December 27, 2010
The descendents of the Eagan-Fitzgerald Cabal played their annual family tournament at the Fairmont Chateau Laurier Hotel in Ottawa, Ontario, Canada in late 2010. The family took the unusual step bringing in their own security personnel on top of the extra security provided directly by the hotel. They rented several suites as well as a conference room during their reported 3-night stay. The family is said to be disappointed that some names, photos, and details of the tournament were leaked to local media. There were also noise complaints from non-related guests and "extensive damage" caused to one of the rooms.
September 6, 2010
Crokinole and humidity
Humidity can wreak havoc on a crokinole board and its disks. Former World Crokinole Champion (WCC) Brian Cook has privately blamed his second place finish in 2010 to Justin Slater on the WCC board’s inability to handle the humidity in Tavistock. Others have suggested it had nothing to do with the boards, but on Slater’s secret training with descendants of the Eagan-Fitzgerald Cabal as being the difference. Regardless of the reason, I have written a piece on humidity’s impact on the game of crokinole.
A wood's weight and moisture content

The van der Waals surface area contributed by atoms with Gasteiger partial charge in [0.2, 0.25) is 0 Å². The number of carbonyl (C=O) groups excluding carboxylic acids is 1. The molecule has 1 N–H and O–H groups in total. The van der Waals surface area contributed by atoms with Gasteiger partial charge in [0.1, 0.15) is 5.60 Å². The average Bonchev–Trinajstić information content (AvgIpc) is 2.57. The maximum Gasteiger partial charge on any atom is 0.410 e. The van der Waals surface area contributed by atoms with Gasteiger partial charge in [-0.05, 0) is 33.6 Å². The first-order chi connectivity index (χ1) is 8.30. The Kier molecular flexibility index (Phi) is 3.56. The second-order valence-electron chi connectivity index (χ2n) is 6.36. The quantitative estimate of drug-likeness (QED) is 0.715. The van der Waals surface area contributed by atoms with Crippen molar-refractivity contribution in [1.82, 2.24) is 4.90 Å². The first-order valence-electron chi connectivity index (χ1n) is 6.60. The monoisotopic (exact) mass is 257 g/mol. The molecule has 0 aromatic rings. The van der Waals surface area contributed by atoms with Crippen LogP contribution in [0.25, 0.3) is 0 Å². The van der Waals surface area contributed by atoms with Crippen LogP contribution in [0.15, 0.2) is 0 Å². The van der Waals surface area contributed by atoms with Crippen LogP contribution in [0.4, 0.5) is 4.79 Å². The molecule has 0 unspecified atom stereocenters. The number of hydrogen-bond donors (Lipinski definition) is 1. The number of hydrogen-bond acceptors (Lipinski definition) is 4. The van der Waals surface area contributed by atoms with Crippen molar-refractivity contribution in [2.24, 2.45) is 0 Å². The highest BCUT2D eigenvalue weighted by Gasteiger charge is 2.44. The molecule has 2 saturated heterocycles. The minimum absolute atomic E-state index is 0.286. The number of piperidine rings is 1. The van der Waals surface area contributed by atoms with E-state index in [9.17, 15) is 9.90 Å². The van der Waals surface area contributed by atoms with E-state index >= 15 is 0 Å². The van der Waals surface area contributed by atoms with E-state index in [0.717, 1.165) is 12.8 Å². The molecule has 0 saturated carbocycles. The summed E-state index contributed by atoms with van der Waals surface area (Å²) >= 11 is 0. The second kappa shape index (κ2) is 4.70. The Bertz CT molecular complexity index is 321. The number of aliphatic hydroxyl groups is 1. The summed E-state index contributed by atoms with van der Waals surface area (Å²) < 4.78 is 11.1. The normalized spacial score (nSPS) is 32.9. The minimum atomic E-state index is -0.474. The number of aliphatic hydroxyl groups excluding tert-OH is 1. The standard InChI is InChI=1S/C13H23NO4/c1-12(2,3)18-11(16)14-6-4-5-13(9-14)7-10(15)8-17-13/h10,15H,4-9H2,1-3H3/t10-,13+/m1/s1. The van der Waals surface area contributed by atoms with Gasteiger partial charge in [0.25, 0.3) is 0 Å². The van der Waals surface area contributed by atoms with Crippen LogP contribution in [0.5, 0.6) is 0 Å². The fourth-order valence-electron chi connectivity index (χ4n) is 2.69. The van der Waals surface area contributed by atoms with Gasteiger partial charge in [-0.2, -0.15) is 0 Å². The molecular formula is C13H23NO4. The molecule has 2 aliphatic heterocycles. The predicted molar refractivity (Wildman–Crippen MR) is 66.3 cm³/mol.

Let’s get technical. Wood is hygroscopic--meaning, when exposed to air, a crokinole board will lose or gain moisture until it is in equilibrium with the humidity and temperature of the air. Moisture content (MC) from 5 to 25 percent may be determined using various moisture meters developed for this purpose. The most accurate method in all cases, and for any moisture content, is to follow the laboratory procedure of weighing the piece with moisture, removing the moisture by fully drying it in an oven (105 degrees C) and reweighing. The equation for determining moisture content is MC% = weight of wood with water - oven-dry weight / divided by oven-dry weight X 100.
Equilibrium moisture content
The moisture content of a crokinole board below the fibre saturation point is a function of both relative humidity and temperature in the surrounding air. When a board is neither gaining nor losing moisture, an equilibrium moisture content (EMC) has been reached. Wood technologists have graphs that precisely tie EMC and relative humidity together, but as a rule of thumb, a relative humidity of 25 percent gives an EMC of 5 percent, and a relative humidity of 75 percent gives an EMC of 14 percent. A 50 percent swing in relative humidity produces an EMC change of 10 percent. How that affects the crokinole board depends on which wood species is being used. However, let's say the width variation is just 1/32 inch for a 26-inch playing surface board. That amounts to significant expansion or contraction and can severely impact a game. Protective coatings cannot prevent wood from gaining or losing moisture; they merely slow the process.